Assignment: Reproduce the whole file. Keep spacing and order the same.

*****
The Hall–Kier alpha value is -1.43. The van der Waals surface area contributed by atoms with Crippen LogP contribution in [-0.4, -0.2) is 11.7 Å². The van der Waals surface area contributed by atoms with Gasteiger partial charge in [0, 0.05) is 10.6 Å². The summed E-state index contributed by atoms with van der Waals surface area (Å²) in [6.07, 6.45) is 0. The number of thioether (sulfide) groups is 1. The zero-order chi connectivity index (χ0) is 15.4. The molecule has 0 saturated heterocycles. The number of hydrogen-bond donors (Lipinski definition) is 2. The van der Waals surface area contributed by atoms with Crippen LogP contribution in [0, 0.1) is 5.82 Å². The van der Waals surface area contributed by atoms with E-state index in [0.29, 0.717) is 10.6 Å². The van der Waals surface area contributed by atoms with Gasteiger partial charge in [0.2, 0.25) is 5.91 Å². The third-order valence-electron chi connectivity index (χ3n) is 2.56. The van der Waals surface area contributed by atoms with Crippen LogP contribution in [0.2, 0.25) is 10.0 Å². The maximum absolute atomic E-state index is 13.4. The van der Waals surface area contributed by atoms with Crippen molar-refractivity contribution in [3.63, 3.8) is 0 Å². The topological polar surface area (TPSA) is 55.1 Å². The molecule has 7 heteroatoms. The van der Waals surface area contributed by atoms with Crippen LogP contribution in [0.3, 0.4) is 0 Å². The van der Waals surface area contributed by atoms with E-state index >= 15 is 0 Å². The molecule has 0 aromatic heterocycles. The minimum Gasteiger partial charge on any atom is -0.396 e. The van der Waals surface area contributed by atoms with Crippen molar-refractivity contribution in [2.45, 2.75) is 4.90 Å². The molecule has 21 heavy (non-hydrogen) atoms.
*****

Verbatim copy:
The Hall–Kier alpha value is -1.43. The van der Waals surface area contributed by atoms with Crippen LogP contribution in [-0.4, -0.2) is 11.7 Å². The van der Waals surface area contributed by atoms with Gasteiger partial charge in [0, 0.05) is 10.6 Å². The summed E-state index contributed by atoms with van der Waals surface area (Å²) in [6.07, 6.45) is 0. The number of thioether (sulfide) groups is 1. The zero-order chi connectivity index (χ0) is 15.4. The molecule has 0 saturated heterocycles. The number of hydrogen-bond donors (Lipinski definition) is 2. The van der Waals surface area contributed by atoms with Crippen LogP contribution in [0, 0.1) is 5.82 Å². The van der Waals surface area contributed by atoms with E-state index in [0.29, 0.717) is 10.6 Å². The van der Waals surface area contributed by atoms with Gasteiger partial charge in [0.2, 0.25) is 5.91 Å². The third-order valence-electron chi connectivity index (χ3n) is 2.56. The van der Waals surface area contributed by atoms with Crippen LogP contribution in [0.2, 0.25) is 10.0 Å². The maximum absolute atomic E-state index is 13.4. The van der Waals surface area contributed by atoms with Crippen molar-refractivity contribution in [3.63, 3.8) is 0 Å². The topological polar surface area (TPSA) is 55.1 Å². The molecule has 7 heteroatoms. The van der Waals surface area contributed by atoms with Crippen LogP contribution in [0.3, 0.4) is 0 Å². The van der Waals surface area contributed by atoms with E-state index >= 15 is 0 Å². The molecule has 0 aromatic heterocycles. The minimum Gasteiger partial charge on any atom is -0.396 e. The van der Waals surface area contributed by atoms with Crippen molar-refractivity contribution in [2.45, 2.75) is 4.90 Å². The molecule has 21 heavy (non-hydrogen) atoms.